Story by: Emerging Technology from the arXiv
When the Bitcoin bubble burst at the end of 2017, the cryptocurrency’s value dropped from over $17,000 to less than $7,000 in just a few days. Global news coverage suggested that the currency boom appeared to have ended abruptly.
But as Bitcoin’s value dropped, something strange happened. The rate at which bitcoins were being created—or mined—increased dramatically. The reason? Despite the fall in value, bitcoin mining was still extremely profitable. In other words, the cost of mining—the price of the hardware plus the energy to run it—was still less than the value of the coins it produced.
This mining boom continued for almost a year. Then in November 2018, Bitcoin’s value dropped dramatically again, this time from about $6,500 to less than $3,500.
This pulled the rug from under many miners. Suddenly bitcoins were no longer valuable enough to cover their energy costs and the mines were shuttered. For the first time in the cryptocurrency’s history, the rate of mining collapsed, falling from 60 exa-hashes per second to just 35.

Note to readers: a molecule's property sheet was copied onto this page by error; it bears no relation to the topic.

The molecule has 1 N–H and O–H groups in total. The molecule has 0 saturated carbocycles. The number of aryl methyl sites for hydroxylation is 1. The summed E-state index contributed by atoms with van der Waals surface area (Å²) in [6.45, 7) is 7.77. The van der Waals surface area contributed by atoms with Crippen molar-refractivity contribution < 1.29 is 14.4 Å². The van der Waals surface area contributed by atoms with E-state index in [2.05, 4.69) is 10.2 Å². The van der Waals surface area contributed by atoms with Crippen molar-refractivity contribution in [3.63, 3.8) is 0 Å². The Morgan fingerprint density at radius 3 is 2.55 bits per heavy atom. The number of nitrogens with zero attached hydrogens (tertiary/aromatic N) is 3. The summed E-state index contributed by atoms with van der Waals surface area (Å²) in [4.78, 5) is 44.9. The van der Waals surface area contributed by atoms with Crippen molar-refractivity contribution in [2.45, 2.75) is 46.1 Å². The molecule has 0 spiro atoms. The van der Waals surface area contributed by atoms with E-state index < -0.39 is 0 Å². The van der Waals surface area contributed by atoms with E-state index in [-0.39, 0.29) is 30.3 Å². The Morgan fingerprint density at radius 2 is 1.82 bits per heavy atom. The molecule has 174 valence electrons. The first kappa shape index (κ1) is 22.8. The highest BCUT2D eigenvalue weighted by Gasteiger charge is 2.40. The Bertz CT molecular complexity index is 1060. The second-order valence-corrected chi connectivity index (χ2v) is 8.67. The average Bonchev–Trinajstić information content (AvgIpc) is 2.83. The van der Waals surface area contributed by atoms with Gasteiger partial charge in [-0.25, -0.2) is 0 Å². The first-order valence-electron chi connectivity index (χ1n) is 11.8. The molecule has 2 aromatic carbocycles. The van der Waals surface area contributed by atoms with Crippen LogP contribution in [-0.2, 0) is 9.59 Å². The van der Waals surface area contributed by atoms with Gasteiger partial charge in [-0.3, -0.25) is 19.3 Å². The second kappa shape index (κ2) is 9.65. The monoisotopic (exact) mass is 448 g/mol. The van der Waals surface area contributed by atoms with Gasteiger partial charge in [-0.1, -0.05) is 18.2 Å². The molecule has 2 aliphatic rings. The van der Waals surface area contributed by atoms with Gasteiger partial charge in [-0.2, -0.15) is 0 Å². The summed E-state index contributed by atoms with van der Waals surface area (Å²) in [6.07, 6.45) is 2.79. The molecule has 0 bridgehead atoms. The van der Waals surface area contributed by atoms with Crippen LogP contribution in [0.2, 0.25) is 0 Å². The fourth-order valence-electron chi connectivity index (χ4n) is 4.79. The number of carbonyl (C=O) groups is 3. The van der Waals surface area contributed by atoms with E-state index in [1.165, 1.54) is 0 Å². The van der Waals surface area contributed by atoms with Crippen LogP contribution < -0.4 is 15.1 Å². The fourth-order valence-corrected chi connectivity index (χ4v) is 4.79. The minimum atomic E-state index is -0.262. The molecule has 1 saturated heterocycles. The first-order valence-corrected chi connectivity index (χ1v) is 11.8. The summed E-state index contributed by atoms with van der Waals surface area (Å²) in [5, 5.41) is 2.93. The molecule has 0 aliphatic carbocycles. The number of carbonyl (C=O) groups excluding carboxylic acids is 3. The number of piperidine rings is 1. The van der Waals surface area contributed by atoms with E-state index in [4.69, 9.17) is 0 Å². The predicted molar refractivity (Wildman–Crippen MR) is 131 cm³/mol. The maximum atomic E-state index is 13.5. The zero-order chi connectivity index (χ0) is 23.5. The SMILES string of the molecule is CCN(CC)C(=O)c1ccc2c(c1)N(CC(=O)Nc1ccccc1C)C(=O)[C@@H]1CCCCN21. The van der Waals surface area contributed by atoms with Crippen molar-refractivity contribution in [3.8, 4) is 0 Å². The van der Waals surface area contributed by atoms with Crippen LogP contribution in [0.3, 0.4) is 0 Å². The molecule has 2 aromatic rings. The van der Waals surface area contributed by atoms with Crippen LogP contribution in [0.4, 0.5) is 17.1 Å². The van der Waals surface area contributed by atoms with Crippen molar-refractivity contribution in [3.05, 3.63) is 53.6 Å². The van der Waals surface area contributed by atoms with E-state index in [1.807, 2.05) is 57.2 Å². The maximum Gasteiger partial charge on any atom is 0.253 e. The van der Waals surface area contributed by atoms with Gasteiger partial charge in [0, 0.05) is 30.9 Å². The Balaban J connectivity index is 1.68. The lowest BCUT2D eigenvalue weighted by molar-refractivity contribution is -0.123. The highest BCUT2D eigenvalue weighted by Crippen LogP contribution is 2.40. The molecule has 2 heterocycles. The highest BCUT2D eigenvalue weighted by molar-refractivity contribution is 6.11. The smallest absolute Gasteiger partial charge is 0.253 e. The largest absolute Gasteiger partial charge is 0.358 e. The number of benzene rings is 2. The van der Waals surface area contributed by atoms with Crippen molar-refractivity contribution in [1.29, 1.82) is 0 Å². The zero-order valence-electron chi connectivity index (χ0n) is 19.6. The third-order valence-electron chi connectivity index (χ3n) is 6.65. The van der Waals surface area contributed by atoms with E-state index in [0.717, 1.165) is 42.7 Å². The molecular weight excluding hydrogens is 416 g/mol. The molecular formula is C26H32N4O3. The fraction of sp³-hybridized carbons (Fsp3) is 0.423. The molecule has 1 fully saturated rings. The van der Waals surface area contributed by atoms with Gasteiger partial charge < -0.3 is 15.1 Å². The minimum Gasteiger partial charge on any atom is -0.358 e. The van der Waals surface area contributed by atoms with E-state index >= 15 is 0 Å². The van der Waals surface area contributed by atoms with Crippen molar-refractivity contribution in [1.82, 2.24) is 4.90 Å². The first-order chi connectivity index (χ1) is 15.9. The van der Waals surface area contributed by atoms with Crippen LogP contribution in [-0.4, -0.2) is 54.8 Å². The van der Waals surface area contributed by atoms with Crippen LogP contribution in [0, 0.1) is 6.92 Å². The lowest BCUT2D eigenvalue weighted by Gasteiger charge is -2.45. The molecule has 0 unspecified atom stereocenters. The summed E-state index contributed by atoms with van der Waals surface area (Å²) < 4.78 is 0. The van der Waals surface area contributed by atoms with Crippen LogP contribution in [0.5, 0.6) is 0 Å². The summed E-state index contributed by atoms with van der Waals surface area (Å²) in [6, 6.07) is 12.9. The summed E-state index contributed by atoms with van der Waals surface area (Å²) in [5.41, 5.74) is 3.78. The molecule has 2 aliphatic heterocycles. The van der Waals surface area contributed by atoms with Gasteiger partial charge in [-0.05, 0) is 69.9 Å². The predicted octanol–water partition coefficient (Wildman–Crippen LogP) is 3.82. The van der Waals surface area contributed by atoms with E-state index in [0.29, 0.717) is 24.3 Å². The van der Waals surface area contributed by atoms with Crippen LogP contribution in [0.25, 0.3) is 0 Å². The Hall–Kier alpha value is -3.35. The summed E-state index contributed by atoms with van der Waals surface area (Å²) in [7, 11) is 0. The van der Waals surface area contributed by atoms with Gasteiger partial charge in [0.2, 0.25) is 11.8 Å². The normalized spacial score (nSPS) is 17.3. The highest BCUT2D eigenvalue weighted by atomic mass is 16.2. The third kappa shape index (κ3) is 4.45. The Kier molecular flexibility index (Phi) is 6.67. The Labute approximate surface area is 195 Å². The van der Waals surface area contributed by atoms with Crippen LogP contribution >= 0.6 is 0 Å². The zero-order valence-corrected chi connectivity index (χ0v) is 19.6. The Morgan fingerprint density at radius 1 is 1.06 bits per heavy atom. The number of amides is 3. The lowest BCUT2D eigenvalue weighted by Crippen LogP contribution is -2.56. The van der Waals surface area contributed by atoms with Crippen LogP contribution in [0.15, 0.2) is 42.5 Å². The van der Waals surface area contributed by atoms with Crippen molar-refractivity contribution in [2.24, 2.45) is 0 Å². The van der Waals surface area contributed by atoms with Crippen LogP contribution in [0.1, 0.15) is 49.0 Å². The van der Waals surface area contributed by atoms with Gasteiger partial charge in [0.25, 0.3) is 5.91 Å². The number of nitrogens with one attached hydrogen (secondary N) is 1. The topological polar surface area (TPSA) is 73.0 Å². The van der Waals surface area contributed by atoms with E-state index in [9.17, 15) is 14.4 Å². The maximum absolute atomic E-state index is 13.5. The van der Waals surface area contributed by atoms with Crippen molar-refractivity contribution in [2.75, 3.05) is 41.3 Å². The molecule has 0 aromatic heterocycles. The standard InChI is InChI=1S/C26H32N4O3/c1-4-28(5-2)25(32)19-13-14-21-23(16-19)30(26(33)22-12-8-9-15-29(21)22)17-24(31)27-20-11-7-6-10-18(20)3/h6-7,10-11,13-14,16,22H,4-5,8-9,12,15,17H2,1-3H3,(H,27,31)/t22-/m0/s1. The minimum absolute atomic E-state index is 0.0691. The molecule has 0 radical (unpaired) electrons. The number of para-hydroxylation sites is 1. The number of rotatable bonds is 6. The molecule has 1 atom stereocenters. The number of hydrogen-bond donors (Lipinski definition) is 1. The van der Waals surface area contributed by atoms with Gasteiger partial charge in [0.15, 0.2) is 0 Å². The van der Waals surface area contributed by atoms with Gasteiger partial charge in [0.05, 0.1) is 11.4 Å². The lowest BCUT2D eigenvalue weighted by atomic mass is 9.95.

The impact was significant. Before this, mining had been geographically diverse, preventing one country or region from exerting undue influence. Now mining was possible only where energy was cheap enough to allow a profit—mainly in western China. And China was increasing its scrutiny of cryptocurrencies, shutting exchanges and banning various activities.
This posed an existential threat to Bitcoin. And ever since, cryptocurrency experts have been desperately looking for a fix.
The fundamental issue is that bitcoin mining is computationally expensive. This is a deliberate ploy to make the cryptocurrency secure. But computation is energy intensive. And as interest in the cryptocurrency has increased, so has the amount of energy it uses up.
By some estimates, bitcoin mining currently consumes over 75 terawatt-hours per year, more than the entire electricity consumption of Austria. That’s not sustainable, particularly if Bitcoin continues to grow exponentially, as the cryptocurrency community hopes. So a new way to mine the currency is desperately needed.